Published on New Matilda here.

Belinda Lopez explains the small print of the Forest Carbon Partnership with Indonesia.

Take a cautious first step into the tropical peat swamp of Central Kalimantan, Indonesia, and it’s likely to open up before you. Sensory nerves sending messages to the brain prove unreliable as your foot, expecting to eventually find a firm surface, is painfully deceived. You sink deeper and deeper into the mud, and count yourself fortunate if you bruise yourself grabbing desperately for a tree root, lest you lose limbs and boots forever.

This is what Kevin Rudd wants to save. In the grand ballroom of a grand hotel in Indonesia’s capital last Friday, Rudd addressed an elite crowd on the “inseparable” relationship between Indonesia and Australia.

Published on New Matilda here

Jakarta’s new Governor has faced over 200 public demonstrations since his election in August last year, writes Belinda Lopez.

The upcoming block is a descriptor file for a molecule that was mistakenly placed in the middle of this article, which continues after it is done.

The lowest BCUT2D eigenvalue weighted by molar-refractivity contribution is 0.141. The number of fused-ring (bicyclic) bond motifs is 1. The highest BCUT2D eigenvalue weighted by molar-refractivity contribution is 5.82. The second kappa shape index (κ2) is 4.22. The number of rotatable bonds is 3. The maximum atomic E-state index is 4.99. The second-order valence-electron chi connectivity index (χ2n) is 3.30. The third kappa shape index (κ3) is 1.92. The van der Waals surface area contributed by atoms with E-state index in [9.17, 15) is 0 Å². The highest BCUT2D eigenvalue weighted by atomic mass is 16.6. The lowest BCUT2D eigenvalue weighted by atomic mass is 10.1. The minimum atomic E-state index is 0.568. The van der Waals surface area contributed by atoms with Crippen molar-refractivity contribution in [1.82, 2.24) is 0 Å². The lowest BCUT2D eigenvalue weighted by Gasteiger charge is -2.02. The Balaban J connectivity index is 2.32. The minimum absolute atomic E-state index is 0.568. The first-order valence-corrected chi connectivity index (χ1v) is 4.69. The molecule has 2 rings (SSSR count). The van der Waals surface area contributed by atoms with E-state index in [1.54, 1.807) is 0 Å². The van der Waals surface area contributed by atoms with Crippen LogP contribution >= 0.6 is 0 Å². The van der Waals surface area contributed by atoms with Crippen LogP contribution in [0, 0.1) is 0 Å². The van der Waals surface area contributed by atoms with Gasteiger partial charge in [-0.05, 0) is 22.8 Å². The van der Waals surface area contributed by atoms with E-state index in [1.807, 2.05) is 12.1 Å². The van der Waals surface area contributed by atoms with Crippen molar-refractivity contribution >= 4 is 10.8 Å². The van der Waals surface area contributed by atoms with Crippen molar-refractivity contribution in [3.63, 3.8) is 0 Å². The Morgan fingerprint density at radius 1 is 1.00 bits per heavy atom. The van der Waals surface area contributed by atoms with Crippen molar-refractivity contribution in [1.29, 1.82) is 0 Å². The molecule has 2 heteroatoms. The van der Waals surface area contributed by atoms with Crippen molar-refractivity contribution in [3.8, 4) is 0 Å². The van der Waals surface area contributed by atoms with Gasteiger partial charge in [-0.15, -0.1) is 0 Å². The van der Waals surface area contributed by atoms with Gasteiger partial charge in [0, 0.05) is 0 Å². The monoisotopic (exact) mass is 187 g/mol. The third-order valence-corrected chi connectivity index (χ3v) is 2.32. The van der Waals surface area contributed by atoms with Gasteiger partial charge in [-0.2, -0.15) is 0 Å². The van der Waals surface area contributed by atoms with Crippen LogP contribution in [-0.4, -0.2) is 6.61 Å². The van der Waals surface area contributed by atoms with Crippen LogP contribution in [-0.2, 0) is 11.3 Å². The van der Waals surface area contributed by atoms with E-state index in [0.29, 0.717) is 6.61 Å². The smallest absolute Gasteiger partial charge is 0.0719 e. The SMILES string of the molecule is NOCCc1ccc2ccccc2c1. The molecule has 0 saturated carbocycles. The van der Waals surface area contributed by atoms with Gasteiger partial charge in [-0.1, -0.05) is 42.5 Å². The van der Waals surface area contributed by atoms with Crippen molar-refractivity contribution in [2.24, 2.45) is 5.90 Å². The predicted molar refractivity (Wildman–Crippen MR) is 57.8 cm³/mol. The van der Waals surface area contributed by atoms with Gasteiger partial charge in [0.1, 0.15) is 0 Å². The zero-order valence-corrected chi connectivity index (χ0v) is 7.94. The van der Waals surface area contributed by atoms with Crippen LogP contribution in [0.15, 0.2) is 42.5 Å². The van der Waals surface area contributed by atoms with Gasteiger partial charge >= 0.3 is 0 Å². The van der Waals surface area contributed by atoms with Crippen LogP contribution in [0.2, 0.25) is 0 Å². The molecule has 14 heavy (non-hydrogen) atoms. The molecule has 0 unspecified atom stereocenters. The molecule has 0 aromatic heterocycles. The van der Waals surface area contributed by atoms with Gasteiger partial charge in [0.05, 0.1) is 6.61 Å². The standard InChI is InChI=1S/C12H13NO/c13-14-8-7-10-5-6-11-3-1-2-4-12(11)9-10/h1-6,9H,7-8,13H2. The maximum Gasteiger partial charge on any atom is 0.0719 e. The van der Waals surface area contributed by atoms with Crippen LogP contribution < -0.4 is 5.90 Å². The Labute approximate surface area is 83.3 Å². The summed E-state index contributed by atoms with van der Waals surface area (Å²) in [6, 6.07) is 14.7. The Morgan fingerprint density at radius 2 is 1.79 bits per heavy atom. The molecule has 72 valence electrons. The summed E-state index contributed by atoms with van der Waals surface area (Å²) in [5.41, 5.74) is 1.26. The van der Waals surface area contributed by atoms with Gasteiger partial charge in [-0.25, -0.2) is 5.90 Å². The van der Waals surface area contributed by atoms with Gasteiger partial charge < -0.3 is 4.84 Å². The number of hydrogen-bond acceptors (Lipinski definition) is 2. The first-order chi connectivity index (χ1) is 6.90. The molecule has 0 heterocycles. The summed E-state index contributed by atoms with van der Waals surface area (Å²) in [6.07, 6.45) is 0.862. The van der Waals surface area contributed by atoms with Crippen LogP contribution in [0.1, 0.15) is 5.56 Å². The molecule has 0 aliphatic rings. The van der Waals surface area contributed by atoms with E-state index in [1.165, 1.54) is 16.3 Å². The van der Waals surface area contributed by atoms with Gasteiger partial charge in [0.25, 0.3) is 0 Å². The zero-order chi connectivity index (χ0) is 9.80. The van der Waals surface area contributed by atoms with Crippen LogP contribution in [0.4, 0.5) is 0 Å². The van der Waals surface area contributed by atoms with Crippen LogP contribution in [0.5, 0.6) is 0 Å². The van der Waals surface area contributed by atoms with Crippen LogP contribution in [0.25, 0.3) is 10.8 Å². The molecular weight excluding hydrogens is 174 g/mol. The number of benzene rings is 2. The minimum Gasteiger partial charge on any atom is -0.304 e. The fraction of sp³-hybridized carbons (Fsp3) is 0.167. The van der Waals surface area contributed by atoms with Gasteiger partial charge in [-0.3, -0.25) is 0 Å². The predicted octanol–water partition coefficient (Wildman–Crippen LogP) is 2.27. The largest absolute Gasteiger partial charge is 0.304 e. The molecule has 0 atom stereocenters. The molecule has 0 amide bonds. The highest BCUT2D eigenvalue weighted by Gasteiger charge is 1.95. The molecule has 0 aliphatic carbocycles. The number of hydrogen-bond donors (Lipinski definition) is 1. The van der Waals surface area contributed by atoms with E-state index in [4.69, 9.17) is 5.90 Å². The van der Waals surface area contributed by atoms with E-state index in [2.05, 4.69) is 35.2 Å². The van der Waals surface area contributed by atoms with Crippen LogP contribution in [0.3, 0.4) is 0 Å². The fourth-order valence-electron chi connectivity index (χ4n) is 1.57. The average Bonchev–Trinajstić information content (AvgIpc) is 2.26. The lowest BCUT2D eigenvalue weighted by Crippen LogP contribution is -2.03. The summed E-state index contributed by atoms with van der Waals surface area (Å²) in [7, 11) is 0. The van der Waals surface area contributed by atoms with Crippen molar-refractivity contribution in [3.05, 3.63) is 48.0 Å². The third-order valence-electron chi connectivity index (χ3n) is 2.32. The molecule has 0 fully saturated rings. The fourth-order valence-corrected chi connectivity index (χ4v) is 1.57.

In the Intercontinental Hotel in Jakarta, Indonesia, the city’s Governor, Fauzi Bowo, throws the floor open for commentary. His audience in the hotel’s executive meeting room is full of foreign media correspondents, many of whom are smirking.

“I have to guarantee 13 per cent of total space in Jakarta will be kept [open], which is impossible, but that’s what the law says,” he says, pausing for effect.

“How can you find space like that in Jakarta? If anybody has any ideas, please tell me. I welcome any suggestions.” The correspondents laugh.

Published in The Sunday Jakarta Post. See here.

Laksmi Pamuntjak can tell you exactly where she was on April 22, 2006.

As she tells it, on the day after founding feminist Kartini’s birthday, a 6,000-strong carnivale of cultures from Aceh, Bali, Java and other islands, of Batak, Betawi, Dayak and Minahasa, met at Monas to face an anti-pornography bill that they felt was trying to hijack the very essence of Indonesia’s Pancasila, of its tolerance of difference.

It “smelt like a gas”, aimed at women, she says.